Solid Liberal Democrat, born and raised in VA-06, went to school in VA-05, currently living in Italy. My SSP username was the same.

        by GeoffreyVS on Tue Jun 14, 2011 at 10:53:54 AM PDT

        [ Parent ]

        •  That rating is crap (2+ / 0-)
          Recommended by:
          James Allen, MichaelNY

          Perriello voted with the left on almost all the big stuff.  I think he voted no on Wall Street reform, but that was from the left, not the right.  He voted for the Stupak Amendment on HCR, and that was it on major defections.

          I don't know how Progressive Punch does its formula, but if that was an accurate characterization of Perriello, he wouldn't be the liberal darling that he is in the state.  And he is, in fact, easily the state's biggest liberal darling today.

          43, male, Indian-American, married and proud father of a girl and a boy, Democrat, VA-10

          by DCCyclone on Tue Jun 14, 2011 at 11:28:00 AM PDT

          [ Parent ]

          •  He isn't that liberal (4+ / 0-)

            Ideologically, I'd place Perriello around where I'd place Gabby Giffords. A Democrat on most of the issues, but breaking from his party on more minor things (guns, etc). I think most of his status as a liberal darling comes from the fact that he focused his campaign on aggressively defending his votes for HCR, the stimulus, etc, rather than running away from them.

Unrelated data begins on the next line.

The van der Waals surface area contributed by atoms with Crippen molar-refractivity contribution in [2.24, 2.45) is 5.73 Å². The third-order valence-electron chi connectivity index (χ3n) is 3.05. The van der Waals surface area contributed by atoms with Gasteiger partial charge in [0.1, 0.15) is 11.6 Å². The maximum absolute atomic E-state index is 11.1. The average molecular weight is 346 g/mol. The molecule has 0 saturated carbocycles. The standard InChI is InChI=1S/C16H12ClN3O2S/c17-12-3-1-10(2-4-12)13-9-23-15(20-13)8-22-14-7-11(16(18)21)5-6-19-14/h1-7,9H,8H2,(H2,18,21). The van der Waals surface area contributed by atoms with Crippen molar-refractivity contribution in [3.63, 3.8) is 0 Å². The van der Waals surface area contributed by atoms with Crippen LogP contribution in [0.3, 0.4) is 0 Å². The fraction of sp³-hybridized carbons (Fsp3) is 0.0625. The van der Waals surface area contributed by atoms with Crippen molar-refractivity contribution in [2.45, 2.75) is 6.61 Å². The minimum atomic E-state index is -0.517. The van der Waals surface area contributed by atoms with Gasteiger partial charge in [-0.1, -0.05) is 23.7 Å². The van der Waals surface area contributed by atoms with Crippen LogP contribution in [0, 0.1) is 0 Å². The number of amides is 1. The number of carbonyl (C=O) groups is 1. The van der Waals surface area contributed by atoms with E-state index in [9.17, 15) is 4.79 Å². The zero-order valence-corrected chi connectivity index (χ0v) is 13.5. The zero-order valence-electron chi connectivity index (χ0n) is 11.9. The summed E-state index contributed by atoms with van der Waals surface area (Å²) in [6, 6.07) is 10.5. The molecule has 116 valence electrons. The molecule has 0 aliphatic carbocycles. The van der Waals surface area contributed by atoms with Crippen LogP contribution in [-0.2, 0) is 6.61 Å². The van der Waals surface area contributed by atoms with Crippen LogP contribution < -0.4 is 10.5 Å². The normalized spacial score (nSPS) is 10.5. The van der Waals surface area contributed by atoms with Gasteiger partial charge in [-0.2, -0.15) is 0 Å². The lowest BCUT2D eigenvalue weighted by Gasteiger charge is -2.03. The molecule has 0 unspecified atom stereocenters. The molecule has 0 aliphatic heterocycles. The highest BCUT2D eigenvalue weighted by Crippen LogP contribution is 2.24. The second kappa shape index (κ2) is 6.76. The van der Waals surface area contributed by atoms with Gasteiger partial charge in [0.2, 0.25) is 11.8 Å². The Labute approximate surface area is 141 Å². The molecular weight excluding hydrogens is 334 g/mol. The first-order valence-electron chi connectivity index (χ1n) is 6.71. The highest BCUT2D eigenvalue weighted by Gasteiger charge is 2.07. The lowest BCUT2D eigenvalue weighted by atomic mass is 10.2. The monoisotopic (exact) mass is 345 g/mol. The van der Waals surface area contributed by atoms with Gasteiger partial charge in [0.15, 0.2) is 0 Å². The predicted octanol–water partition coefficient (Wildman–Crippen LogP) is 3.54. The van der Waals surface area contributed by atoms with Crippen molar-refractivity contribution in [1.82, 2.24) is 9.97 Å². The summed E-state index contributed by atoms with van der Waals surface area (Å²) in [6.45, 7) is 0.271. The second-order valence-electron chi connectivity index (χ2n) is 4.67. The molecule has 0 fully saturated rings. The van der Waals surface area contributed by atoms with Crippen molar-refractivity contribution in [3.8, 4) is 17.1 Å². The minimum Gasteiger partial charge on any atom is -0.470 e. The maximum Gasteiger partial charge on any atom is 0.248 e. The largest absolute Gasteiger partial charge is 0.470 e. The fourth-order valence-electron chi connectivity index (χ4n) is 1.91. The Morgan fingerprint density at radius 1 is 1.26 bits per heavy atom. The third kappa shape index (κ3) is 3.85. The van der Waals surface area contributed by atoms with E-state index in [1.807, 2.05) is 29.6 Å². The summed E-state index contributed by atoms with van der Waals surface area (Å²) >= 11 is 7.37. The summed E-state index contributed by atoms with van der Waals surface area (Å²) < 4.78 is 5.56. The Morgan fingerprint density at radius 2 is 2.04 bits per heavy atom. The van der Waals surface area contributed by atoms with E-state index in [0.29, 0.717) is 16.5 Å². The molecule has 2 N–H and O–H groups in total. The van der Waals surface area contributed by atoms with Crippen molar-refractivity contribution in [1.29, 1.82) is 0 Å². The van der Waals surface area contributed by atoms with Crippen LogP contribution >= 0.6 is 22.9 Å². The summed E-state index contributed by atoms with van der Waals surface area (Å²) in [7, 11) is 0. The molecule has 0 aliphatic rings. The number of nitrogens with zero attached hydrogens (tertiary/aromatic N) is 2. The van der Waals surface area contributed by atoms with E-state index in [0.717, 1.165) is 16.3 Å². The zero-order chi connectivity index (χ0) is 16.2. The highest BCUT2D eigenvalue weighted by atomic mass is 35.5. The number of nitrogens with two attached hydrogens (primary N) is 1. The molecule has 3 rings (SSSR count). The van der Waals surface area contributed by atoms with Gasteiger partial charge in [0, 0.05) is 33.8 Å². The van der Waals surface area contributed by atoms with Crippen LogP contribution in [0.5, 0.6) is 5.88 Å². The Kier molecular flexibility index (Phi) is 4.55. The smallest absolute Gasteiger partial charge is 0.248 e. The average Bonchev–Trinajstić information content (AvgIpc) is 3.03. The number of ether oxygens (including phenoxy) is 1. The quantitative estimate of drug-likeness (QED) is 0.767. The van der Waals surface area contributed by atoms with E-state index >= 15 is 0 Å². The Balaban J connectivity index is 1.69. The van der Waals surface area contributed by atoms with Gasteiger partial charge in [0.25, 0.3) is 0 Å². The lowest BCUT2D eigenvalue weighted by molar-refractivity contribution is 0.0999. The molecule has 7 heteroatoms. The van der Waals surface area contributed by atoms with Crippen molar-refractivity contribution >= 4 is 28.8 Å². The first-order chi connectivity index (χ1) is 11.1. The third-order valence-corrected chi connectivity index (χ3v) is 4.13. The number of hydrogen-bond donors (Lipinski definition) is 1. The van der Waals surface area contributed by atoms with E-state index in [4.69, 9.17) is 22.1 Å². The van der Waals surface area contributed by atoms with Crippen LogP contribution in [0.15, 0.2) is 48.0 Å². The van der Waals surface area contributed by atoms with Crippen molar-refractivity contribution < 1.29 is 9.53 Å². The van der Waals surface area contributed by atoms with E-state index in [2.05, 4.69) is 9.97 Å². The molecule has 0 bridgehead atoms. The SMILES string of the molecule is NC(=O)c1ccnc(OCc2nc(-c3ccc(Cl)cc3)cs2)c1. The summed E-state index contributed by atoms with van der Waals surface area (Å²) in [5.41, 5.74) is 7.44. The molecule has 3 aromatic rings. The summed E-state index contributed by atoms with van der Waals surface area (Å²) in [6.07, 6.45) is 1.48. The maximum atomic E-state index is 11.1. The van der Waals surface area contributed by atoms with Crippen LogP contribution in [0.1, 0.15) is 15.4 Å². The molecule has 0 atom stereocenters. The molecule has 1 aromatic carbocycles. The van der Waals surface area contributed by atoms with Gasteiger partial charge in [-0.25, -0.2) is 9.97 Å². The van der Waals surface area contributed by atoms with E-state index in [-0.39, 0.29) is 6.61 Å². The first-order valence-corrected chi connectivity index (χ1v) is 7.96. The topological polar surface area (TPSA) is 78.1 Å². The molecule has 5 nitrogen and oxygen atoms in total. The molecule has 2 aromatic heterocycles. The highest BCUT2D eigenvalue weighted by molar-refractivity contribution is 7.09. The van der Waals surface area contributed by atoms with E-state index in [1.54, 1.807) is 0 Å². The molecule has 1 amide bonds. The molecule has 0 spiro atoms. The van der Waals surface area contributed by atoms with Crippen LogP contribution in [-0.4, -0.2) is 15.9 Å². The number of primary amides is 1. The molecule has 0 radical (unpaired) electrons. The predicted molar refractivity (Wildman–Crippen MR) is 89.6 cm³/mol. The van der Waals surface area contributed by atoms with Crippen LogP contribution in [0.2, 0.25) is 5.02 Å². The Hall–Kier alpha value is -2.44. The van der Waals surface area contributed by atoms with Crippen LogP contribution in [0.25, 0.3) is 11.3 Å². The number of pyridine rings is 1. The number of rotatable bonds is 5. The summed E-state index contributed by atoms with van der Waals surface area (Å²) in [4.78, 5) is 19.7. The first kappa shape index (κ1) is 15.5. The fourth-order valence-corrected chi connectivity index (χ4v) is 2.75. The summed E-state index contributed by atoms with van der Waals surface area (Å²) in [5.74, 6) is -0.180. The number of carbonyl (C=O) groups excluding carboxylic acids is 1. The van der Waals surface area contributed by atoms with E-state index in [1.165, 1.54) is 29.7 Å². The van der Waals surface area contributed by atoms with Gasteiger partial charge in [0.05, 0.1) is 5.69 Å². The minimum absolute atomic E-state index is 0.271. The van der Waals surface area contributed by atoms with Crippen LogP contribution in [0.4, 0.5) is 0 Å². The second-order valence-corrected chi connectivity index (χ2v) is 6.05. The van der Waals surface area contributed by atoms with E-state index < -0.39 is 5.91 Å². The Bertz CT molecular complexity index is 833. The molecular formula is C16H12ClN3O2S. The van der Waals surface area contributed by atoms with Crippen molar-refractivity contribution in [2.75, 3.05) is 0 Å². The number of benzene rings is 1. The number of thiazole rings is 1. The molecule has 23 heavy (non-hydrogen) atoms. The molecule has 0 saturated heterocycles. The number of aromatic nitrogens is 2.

Male, VA-08, Born CA-36, SwingStateProject expat

            by drobertson on Tue Jun 14, 2011 at 11:39:35 AM PDT

            [ Parent ]

    •  Periello > McAuliffe (1+ / 0-)
      Recommended by:
      MichaelNY

      McAuliffe will never, ever win a general election for anything. I can recall, during the '09 primary, reading/hearing time and time again, in interviews with Virginia Democrats, such wariness and "carpetbagging" sentiment toward McAuliffe's bid. He might well coalesce most Democrats in a general election, but I'd wager McDonnell still would've trounced him, nonetheless. I happen to like McAuliffe, personally, but I concede that Periello is head and shoulders the better Democrat for a general election.

      For daily political commentary, visit me at http://polibeast.blogspot.com/ and http://twitter.com/polibeast

      by andyroo312 on Tue Jun 14, 2011 at 10:46:19 AM PDT